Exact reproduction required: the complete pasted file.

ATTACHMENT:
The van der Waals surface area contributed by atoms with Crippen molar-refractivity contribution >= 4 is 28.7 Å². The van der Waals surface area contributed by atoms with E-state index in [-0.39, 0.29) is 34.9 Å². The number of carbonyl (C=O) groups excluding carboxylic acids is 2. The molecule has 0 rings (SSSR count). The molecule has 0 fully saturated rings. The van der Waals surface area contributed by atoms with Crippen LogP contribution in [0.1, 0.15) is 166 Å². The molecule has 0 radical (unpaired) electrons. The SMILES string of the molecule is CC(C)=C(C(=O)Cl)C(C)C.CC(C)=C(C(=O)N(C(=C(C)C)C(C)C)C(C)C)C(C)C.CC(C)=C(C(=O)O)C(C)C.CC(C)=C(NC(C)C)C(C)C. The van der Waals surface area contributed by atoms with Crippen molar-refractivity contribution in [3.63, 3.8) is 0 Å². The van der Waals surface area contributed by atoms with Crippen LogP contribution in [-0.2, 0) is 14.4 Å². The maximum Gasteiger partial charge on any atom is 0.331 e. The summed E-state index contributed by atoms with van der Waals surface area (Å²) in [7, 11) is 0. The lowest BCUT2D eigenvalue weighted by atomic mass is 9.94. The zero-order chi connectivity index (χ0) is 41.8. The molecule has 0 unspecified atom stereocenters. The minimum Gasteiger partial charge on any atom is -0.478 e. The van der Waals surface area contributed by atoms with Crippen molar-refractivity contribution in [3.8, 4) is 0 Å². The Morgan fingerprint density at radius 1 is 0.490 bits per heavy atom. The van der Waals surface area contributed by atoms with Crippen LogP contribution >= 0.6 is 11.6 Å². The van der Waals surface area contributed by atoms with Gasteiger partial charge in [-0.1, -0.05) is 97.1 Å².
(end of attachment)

The van der Waals surface area contributed by atoms with Crippen molar-refractivity contribution >= 4 is 28.7 Å². The van der Waals surface area contributed by atoms with E-state index in [-0.39, 0.29) is 34.9 Å². The number of carbonyl (C=O) groups excluding carboxylic acids is 2. The molecule has 0 rings (SSSR count). The molecule has 0 fully saturated rings. The van der Waals surface area contributed by atoms with Crippen LogP contribution in [0.1, 0.15) is 166 Å². The molecule has 0 radical (unpaired) electrons. The SMILES string of the molecule is CC(C)=C(C(=O)Cl)C(C)C.CC(C)=C(C(=O)N(C(=C(C)C)C(C)C)C(C)C)C(C)C.CC(C)=C(C(=O)O)C(C)C.CC(C)=C(NC(C)C)C(C)C. The van der Waals surface area contributed by atoms with Crippen molar-refractivity contribution in [3.63, 3.8) is 0 Å². The van der Waals surface area contributed by atoms with Crippen LogP contribution in [-0.2, 0) is 14.4 Å². The maximum Gasteiger partial charge on any atom is 0.331 e. The summed E-state index contributed by atoms with van der Waals surface area (Å²) in [7, 11) is 0. The lowest BCUT2D eigenvalue weighted by atomic mass is 9.94. The zero-order chi connectivity index (χ0) is 41.8. The molecule has 0 unspecified atom stereocenters. The minimum Gasteiger partial charge on any atom is -0.478 e. The van der Waals surface area contributed by atoms with Crippen molar-refractivity contribution in [3.8, 4) is 0 Å². The Morgan fingerprint density at radius 1 is 0.490 bits per heavy atom. The van der Waals surface area contributed by atoms with Crippen LogP contribution >= 0.6 is 11.6 Å². The van der Waals surface area contributed by atoms with Gasteiger partial charge in [-0.1, -0.05) is 97.1 Å².